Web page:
Nevertheless, the cops seized $167,000 in cash. Gorman sued, and a federal judge ruled in his favor, citing that the government had failed to demonstrate any connection between the money and drugs and that they had violated his Fourth Amendment rights. The judge further dinged the prosecutors for arguing that the two traffic stops were unrelated. The government has appealed the decision and is still holding Gorman’s money.
Another example: A new college student traveling from Chicago to Los Angeles was stopped and all of the money he had saved to begin school was taken. The police warrant said traveling from Chicago to LA was inherently suspicious.
While citizens have the right to go to court to complain, it often costs more to do so than it is worth. Police often take as little as $100.
A Philadelphia couple living next door to a known drug dealer was surprised when police entered their home after a conducting a raid on the drug dealer. They had no connection to the dealer. But police took $3,500 from them anyway. After 18 months and five court appearances, the woman’s money was returned to her. But the man, having moved away and unable to get to court, lost his money.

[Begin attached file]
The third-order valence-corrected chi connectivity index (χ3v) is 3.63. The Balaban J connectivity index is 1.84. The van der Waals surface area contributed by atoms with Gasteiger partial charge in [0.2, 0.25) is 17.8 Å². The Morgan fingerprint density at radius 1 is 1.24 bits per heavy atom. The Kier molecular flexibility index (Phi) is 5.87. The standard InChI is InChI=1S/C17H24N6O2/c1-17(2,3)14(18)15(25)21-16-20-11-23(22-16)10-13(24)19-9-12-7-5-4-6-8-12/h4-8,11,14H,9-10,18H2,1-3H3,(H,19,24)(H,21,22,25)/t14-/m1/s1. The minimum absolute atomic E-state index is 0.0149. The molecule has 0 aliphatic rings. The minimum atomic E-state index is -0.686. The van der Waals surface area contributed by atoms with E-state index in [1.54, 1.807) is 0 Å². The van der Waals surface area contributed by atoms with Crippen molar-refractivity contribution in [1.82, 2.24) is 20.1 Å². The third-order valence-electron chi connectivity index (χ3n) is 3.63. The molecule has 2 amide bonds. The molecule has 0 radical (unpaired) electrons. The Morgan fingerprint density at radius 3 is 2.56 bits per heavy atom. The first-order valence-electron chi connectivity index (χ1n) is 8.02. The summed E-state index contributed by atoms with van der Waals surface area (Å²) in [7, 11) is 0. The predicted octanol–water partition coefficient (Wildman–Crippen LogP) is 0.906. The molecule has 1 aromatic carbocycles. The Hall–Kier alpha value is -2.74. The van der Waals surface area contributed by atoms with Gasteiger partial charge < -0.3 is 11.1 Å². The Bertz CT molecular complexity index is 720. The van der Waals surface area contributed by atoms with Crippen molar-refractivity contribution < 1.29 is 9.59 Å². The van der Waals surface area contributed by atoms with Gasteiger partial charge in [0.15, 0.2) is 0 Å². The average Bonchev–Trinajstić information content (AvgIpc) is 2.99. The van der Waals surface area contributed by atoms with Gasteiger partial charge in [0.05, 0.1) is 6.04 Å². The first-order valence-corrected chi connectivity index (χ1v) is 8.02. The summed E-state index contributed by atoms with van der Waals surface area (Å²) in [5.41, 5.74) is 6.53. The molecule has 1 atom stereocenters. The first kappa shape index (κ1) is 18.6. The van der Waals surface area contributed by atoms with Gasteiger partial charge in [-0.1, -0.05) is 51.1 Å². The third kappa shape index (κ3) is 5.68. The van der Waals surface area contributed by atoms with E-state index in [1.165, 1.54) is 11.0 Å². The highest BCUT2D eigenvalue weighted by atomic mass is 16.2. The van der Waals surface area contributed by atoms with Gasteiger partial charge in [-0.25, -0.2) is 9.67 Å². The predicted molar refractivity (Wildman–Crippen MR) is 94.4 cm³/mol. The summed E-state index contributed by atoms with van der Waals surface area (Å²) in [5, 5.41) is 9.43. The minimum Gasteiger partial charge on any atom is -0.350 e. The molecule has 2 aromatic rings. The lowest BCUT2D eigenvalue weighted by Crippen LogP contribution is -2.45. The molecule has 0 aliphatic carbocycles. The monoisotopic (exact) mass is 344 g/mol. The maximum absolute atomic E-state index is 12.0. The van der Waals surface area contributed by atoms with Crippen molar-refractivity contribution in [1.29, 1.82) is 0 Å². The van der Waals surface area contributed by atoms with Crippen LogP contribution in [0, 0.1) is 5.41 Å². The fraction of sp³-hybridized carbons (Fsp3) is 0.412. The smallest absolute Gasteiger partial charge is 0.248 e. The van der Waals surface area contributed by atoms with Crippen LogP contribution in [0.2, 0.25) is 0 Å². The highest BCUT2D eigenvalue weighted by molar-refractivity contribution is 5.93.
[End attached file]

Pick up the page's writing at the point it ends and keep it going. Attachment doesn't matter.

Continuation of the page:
Most states allow police to proceed under the assumption that money, vehicles and houses are “guilty,” even if the property owners are innocent.In the challenge process, the property owner’s property “is guilty until proven innocent.” To recover property wrongfully taken, the property owner must show that the property is lawfully his, and he must rebut the government’s claims of illegality.